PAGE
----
Integrating automated API tests with Jenkins

  • Newman
  • App

Postman contains a full-featured testing sandbox that lets you write and execute Javascript based tests for your API. You can then hook up Postman with your build system using Newman, our command line companion. Newman is Postman’s Collection Runner engine that sends API requests, receives the response and then runs your tests against the response.

Newman and Jenkins are a perfect match. Lets start setting this up. We are using Ubuntu as a target OS as in most cases your CI server would be running on a remote Linux machine.

1. Install Jenkins

2. Install NodeJS and npm. Newman is written in NodeJS and we distribute the official copy through npm. Install nodejs and npm for Linux here

3. Install Newman through

npm install -g newman

This would set up newman as a command line tool in Ubuntu.

Run a sample Postman Collection. We are assuming that you already have a Postman Collection with some tests. This is what the output looks in Postman’s Collection Runner.

Some of my tests are failing intentionally in the screenshot so we can show you the instructions for troubleshooting.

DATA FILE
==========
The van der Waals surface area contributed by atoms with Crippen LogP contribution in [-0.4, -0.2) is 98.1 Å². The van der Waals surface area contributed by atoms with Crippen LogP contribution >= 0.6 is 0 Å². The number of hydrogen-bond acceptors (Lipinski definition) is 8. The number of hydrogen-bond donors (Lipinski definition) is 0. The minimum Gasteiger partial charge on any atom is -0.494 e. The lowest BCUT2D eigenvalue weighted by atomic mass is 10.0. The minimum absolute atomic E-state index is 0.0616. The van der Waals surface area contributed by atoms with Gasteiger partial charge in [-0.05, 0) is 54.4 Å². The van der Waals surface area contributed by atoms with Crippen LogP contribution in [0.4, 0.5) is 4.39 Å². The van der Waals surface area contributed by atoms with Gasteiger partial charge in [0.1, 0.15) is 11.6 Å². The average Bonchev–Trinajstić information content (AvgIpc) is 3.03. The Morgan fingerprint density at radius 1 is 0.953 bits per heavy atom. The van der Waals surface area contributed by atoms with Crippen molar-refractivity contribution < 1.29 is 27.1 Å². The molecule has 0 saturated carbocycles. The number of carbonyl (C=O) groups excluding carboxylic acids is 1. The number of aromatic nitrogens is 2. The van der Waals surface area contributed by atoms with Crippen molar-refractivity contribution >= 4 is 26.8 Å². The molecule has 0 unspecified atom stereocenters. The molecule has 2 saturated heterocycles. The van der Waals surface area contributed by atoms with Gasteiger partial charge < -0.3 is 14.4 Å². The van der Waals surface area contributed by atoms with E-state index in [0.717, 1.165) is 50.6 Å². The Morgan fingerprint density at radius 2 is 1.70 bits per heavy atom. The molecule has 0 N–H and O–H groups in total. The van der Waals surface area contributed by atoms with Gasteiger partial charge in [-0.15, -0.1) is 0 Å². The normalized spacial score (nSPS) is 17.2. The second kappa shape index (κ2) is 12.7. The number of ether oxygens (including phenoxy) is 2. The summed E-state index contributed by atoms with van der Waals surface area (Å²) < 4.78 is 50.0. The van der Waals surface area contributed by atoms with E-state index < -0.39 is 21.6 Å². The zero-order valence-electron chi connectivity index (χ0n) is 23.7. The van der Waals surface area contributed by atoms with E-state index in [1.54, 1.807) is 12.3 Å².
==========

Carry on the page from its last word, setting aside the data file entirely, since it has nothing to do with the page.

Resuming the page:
4. Run this collection inside newman, using the command newman run jenkins_demo.postman_collection. If everything is set up nicely, you should see the output below.

Jenkins exposes an interface at http://localhost:8080.

5. Create a new job by clicking on the “New Item” link on the left sidebar > Select a “Freestyle Project” from the options > Name your project.

6. Add a build step in the project. The build step executes a Shell command (for linux and Mac OS) and execute Windows batch command (for windows).

The command is

newman run jenkins_demo.postman_collection.

Click the save button to finish creating the project.

7. Run this build test manually by clicking on the “Build Now” link in the sidebar.

Jenkins indicates that the build has failed with a red dot in the title. We can check why with the console output from newman.

8. Click on the “Console Output” link in the sidebar to see what newman returned.

9. Fix these tests inside Postman and then try again.

You can move on once you see green pass icons for all your tests like the screenshot above.

Jenkins indicates that the build succeeded with a blue ball.

10. To set up the frequency with which Jenkins runs newman, click on “Configure project” in the main project window and then scroll down.=. The syntax for setting the frequency is H/(number of minutes after which there’s a Jenkins build trigger) * * * *

Jenkins will now run newman at your desired frequency and will tell you whether the build failed or succeeded. In a bigger set up, newman will be part of your build process and probably not the entire process. You can set up notifications and customise Jenkins as per your needs.

You can use a wide variety of other configurations to make your collection more dynamic.